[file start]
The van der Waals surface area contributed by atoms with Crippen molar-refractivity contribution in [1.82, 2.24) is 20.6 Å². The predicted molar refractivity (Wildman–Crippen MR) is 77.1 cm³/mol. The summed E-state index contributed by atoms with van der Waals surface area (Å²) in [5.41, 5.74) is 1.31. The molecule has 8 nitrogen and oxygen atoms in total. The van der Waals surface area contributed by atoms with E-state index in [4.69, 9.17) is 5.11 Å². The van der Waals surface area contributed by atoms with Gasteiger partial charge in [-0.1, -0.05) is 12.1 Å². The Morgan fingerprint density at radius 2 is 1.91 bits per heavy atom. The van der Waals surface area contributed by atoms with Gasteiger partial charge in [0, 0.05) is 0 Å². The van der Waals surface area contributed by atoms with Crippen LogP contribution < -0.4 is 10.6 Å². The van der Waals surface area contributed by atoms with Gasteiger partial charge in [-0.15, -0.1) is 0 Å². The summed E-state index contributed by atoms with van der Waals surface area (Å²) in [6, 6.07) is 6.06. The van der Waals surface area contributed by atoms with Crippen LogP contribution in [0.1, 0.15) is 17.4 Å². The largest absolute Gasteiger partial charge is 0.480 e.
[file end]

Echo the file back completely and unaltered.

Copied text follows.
The van der Waals surface area contributed by atoms with Crippen molar-refractivity contribution in [1.82, 2.24) is 20.6 Å². The predicted molar refractivity (Wildman–Crippen MR) is 77.1 cm³/mol. The summed E-state index contributed by atoms with van der Waals surface area (Å²) in [5.41, 5.74) is 1.31. The molecule has 8 nitrogen and oxygen atoms in total. The van der Waals surface area contributed by atoms with E-state index in [4.69, 9.17) is 5.11 Å². The van der Waals surface area contributed by atoms with Gasteiger partial charge in [-0.1, -0.05) is 12.1 Å². The Morgan fingerprint density at radius 2 is 1.91 bits per heavy atom. The van der Waals surface area contributed by atoms with Gasteiger partial charge in [0, 0.05) is 0 Å². The van der Waals surface area contributed by atoms with Crippen LogP contribution < -0.4 is 10.6 Å². The van der Waals surface area contributed by atoms with Gasteiger partial charge in [-0.15, -0.1) is 0 Å². The summed E-state index contributed by atoms with van der Waals surface area (Å²) in [6, 6.07) is 6.06. The van der Waals surface area contributed by atoms with Crippen LogP contribution in [0.1, 0.15) is 17.4 Å². The largest absolute Gasteiger partial charge is 0.480 e.